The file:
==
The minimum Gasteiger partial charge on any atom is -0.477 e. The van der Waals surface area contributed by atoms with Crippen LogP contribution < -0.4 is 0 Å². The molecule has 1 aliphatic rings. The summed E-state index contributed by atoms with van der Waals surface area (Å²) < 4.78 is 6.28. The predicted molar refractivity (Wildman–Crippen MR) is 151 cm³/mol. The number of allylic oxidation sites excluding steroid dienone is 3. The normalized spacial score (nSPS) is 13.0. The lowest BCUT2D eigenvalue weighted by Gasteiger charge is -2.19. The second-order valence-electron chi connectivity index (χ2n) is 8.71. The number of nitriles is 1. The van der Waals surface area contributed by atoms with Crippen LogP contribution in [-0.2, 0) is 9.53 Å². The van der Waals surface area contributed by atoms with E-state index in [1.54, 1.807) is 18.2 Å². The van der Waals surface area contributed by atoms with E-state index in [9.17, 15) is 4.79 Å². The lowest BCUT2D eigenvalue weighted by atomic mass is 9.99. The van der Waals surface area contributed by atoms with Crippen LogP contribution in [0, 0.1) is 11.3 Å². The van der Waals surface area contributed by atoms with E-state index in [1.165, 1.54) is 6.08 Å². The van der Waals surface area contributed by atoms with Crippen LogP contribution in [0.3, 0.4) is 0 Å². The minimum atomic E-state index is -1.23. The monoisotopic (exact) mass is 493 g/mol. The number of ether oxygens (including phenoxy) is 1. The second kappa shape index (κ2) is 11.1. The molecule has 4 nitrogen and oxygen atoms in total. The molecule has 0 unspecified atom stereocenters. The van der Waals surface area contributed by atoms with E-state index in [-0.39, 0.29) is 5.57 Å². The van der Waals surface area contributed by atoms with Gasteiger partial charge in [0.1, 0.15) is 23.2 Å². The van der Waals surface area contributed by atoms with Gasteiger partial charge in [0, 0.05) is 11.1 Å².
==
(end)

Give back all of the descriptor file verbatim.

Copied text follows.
The minimum Gasteiger partial charge on any atom is -0.477 e. The van der Waals surface area contributed by atoms with Crippen LogP contribution < -0.4 is 0 Å². The molecule has 1 aliphatic rings. The summed E-state index contributed by atoms with van der Waals surface area (Å²) < 4.78 is 6.28. The predicted molar refractivity (Wildman–Crippen MR) is 151 cm³/mol. The number of allylic oxidation sites excluding steroid dienone is 3. The normalized spacial score (nSPS) is 13.0. The lowest BCUT2D eigenvalue weighted by Gasteiger charge is -2.19. The second-order valence-electron chi connectivity index (χ2n) is 8.71. The number of nitriles is 1. The van der Waals surface area contributed by atoms with Crippen LogP contribution in [-0.2, 0) is 9.53 Å². The van der Waals surface area contributed by atoms with E-state index in [1.54, 1.807) is 18.2 Å². The van der Waals surface area contributed by atoms with E-state index in [9.17, 15) is 4.79 Å². The lowest BCUT2D eigenvalue weighted by atomic mass is 9.99. The van der Waals surface area contributed by atoms with Crippen LogP contribution in [0, 0.1) is 11.3 Å². The van der Waals surface area contributed by atoms with E-state index in [1.165, 1.54) is 6.08 Å². The van der Waals surface area contributed by atoms with Crippen LogP contribution in [0.3, 0.4) is 0 Å². The minimum atomic E-state index is -1.23. The monoisotopic (exact) mass is 493 g/mol. The number of ether oxygens (including phenoxy) is 1. The second kappa shape index (κ2) is 11.1. The molecule has 4 nitrogen and oxygen atoms in total. The molecule has 0 unspecified atom stereocenters. The van der Waals surface area contributed by atoms with E-state index in [-0.39, 0.29) is 5.57 Å². The van der Waals surface area contributed by atoms with Gasteiger partial charge in [0.1, 0.15) is 23.2 Å². The van der Waals surface area contributed by atoms with Gasteiger partial charge in [0, 0.05) is 11.1 Å².